One loan was solicited for the purpose of starting a medical marijuana business
A former MFDA dealing rep has been fined $275,000 and banned for life for borrowing money from clients, while he also solicited money from another for the purpose of starting a medical marijuana business.
Stephen Scott Smockum was registered In Ontario with Desjardins from July 2014 to February 2019, and GP Wealth from February, 2019 to September 2019. He was terminated by GP Wealth upon discovery of his conduct.
The combined loans, of which he did not disclose to his firms, totalled more than $919,000, of which $208,000 he failed to pay back. Desjardins paid the outstanding balance when the matters came to light.
In total, Smockum borrowed money from eight clients while at Desjardins and a further three while at GP Wealth. Two of these loans were from vulnerable elderly clients, while the client whose money was earmarked for the medical marijuana business relied on her investments for income.
Together with his brother, Smockum incorporated a numbered company with the intention of using it as a platform for running their marijuana business. However, he was not successful in getting the required government license or permission, and did not advise Desjardins or GP Wealth of these plans.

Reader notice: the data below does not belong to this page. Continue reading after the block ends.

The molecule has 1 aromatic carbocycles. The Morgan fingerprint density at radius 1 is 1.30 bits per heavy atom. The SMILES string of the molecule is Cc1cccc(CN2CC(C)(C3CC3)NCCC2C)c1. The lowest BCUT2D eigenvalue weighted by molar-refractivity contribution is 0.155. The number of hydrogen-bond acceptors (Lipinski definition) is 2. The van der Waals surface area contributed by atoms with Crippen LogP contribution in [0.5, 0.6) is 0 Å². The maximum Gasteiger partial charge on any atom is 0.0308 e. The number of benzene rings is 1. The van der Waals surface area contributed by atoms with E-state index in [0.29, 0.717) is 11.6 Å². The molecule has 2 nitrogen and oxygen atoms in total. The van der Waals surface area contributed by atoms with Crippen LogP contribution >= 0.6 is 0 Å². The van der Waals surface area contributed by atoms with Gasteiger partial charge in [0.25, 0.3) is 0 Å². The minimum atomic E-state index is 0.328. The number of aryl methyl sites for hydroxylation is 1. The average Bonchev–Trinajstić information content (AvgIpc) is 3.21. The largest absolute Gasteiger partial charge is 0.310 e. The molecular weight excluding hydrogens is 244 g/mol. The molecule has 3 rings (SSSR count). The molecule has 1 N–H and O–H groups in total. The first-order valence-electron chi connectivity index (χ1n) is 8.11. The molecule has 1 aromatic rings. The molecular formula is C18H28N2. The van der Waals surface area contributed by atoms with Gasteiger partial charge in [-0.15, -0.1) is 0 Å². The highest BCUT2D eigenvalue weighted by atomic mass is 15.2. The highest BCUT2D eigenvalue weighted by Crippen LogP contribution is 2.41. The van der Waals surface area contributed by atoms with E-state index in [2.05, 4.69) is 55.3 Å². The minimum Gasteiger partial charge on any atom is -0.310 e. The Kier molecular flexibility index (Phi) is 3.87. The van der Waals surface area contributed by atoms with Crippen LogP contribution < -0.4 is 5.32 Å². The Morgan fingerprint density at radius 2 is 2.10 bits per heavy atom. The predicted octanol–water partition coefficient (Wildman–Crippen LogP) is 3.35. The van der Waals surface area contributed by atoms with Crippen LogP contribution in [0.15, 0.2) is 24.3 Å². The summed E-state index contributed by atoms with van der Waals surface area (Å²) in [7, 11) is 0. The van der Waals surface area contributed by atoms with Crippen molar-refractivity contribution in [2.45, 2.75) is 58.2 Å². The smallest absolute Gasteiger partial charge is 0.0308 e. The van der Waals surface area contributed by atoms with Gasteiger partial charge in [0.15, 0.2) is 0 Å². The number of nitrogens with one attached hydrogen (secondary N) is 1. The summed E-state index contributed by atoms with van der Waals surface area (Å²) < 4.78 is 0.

In addition to these violations, when Smockum redeemed mutual funds for two clients, he entered falsified notes that these were to assist them in the building of new houses. In fact, the redemptions were to provide loans to himself.
Furthermore, Smockum indicated that he had not incurred any conflicts of interest by borrowing money from customers in his Annual Compliance Update Checklists for Desjardin on April 5, 2017, and May 22, 2018. These claims were categorically untrue.
Smockum acknowledged his culpability for the alleged misbehaviour by accepting the Agreed Statement of Facts. The MFDA concedes that by doing this, "(the Respondent) has spared the MFDA the time, resources, and money that would have been necessary to undertake a fully disputed hearing of the charges."
The MFDA's legal counsel highlighted how serious the misbehaviour in this case was. They argued that the Smockum's borrowing from his clients created a substantial conflict of interest and amounted to an abuse of the faith and confidence that his clients had in him.
Smockum has 24 months to pay the fine, and must pay $10,00 costs. His ban prohibits him from conducting securities related business in any capacity while in the employ of, or in association with, any New SRO Member.